Advisory Opinions

State Ethics Commission Advisory Opinions

What is an Advisory Opinion?

The State Ethics Commission may issue advisory opinions upon appropriate requests.  Advisory opinions are statements of a legal interpretation on a matter submitted by a request.  Advisory opinions are not the result of the termination of a litigated case.  Rather, they are written in response to a request that poses a legal question and a corresponding set of factual assumptions.  Generally, advisory opinions are non-binding statements of the  law.  Under the State Ethics Commission Act, however, an advisory opinion issued by the Commission are binding on the Commission in any subsequent administrative hearing concerning a person who acted in good faith and in reasonable reliance on that advisory opinion.

Who Can Request Advisory Opinions?

Under the State Ethics Commission Act, the State Ethics Commission may issue advisory opinions requested in writing by “a public official, public employee, candidate, person subject to the Campaign Reporting Act, government contractor, lobbyist, or lobbyist’s employer.” Under the Act, “public official” and “public employee” includes state officials and state employees, but does not include officials and employees of local public bodies.

How Can a Request for an Advisory Opinion Be Submitted?

Requests must be submitted by post or in writing to the Commission’s email address at ethics.commission@state.nm.usRequests must identify a specific set of factual circumstances and involve a question about the applicability of one of the provisions of law over which the Commission has jurisdiction. 

If you have questions about this process or need assistance with filing a request for an advisory opinion, please contact a staff member of the SEC

What Happens After an Advisory Opinion is Requested?

Advisory Opinion Requests are typically addressed within 60 days of being received unless circumstances delay Commission staff, in which case, the applicant will be notified every 30 days until the request is addressed.

Are Advisory Requests Public?

Requests for Advisory Opinions are confidential and are not subject to the provisions of the Inspection of Public Records Act. Advisory Opinions themselves are made public, but with the requester’s name and identifying information redacted.



2020-01: Does a state employee’s receipt of a monthly salary from a political campaign committee or political organization while employed and performing their regular public duties violate the Governmental Conduct Act?
Decision: No, absent facts showing that the state employee’s service was compromised as a result of his
 or her outside employment.

2020-02: Does the Governmental Conduct Act prohibit a former state agency attorney from representing a nonprofit organization in the same matter that the state employee previously represented the state agency?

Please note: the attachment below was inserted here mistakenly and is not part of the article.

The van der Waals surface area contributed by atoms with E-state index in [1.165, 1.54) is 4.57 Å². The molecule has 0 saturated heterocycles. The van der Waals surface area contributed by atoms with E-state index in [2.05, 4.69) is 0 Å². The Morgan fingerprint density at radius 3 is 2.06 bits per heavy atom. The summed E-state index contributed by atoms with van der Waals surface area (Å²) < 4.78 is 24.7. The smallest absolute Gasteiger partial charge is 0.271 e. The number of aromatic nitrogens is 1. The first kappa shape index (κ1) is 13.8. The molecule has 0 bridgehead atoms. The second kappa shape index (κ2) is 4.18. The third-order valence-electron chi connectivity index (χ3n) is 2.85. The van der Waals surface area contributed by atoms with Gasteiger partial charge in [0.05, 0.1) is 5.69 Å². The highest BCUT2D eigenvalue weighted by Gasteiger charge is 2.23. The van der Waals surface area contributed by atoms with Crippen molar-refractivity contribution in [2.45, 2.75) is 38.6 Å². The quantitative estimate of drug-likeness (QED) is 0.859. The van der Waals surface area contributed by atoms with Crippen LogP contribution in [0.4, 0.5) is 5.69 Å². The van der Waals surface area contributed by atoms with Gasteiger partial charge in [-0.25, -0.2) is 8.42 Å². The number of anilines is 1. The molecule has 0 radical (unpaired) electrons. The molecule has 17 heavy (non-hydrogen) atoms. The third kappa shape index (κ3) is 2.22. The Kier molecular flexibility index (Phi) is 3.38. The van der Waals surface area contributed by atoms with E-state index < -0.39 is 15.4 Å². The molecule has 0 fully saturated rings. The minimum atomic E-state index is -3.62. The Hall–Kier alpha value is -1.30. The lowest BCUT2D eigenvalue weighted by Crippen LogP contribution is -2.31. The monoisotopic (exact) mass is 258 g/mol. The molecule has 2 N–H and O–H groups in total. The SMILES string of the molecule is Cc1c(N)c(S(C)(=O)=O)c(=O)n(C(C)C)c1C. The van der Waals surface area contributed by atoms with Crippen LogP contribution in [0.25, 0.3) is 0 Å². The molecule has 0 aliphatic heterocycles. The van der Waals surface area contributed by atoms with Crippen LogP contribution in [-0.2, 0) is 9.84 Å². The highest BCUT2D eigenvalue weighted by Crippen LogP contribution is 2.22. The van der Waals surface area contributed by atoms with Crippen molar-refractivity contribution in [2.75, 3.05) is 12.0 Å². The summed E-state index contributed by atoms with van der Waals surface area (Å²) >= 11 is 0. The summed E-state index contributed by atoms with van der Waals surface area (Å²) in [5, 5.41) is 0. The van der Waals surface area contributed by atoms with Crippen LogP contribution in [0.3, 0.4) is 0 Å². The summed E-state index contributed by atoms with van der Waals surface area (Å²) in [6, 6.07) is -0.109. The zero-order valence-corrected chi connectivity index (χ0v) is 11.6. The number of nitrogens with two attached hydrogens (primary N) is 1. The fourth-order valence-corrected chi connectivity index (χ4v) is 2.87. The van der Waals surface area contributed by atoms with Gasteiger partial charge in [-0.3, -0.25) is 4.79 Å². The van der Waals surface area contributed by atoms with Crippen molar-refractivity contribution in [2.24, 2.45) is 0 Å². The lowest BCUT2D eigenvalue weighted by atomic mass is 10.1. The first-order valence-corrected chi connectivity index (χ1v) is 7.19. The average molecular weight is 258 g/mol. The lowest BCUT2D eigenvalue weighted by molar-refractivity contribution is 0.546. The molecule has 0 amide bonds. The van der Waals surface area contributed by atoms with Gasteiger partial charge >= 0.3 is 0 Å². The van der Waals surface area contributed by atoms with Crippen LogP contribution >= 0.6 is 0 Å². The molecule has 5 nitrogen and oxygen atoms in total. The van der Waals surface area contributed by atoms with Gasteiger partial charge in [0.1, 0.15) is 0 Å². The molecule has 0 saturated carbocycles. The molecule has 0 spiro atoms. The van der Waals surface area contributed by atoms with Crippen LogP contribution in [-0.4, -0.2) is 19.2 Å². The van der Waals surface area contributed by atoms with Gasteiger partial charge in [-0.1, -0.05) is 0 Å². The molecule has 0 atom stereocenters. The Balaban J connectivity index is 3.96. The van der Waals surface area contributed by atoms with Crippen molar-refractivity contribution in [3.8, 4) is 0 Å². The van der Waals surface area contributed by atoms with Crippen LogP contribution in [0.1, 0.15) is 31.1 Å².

Decision: Yes.

2020-06: Under the Governmental Conduct Act, may a cabinet secretary or another state employee work remotely from outside of the state on a permanent or near-permanent basis, when their job duties are ordinarily based in New Mexico?
Decision: Subsection 10-16-3(A) of the Governmental Conduct Act prohibits an out-of-state telework accommodation that either inhibits a state employee’s duties or otherwise obstructs the public interest.  Beyond this general statement, the Commission does not have enough information to provide an opinion as to whether the specific arrangements in the request violate the Governmental Conduct Act.


2020-03: (1) Does the Gift Act permit Holtec International to provide flights, meals, refreshments, and lodging to legislators as part of an educational tour of Holtec’s nuclear generating station in Missouri?  (2) Does the Campaign Reporting Act require the legislators to report Holtec’s contributions as in-kind campaign contributions? 
Decisions: (1) Yes; (2) No.


2020-04: Does the Procurement Code prohibit a person involved in a procurement award decision from discussing the contents of a proposal submitted in response to request for proposals prior to the award?
Decision: Yes.

2020-05: Two companies, which are separately registered as suppliers to the State, share the same office address.  Each company separately submitted an identical twenty-item bid in response to an invitation to bid.  Do the identical bids of these two companies constitute price fixing or collusion or violate the Procurement Code?
Decision: Yes. 

2020-07: Can the non-state-employee members of the Council for Purchasing from Persons with Disabilities participate in the Council’s vote to award State Use Act contracts to themselves or companies they own? 
Decision: Self-dealing by non-state-employee Council members does not violate the Governmental Conduct Act or the Procurement Code.  If the Council wishes to prohibit a member from participating in a decision award a contract to the member or a company the member owns, the Council can amend its rules or recommend amendments to the Governmental Conduct Act or the Procurement Code.  

2020-08: Where a school district has awarded contracts for legal services to three law firms based upon competitive sealed proposals, does the Procurement Code allow a school district to procure legal services in excess of $40,000 from a law firm that was not awarded a contract through the school district’s competitive-sealed-proposal process?​  
Decision: Yes.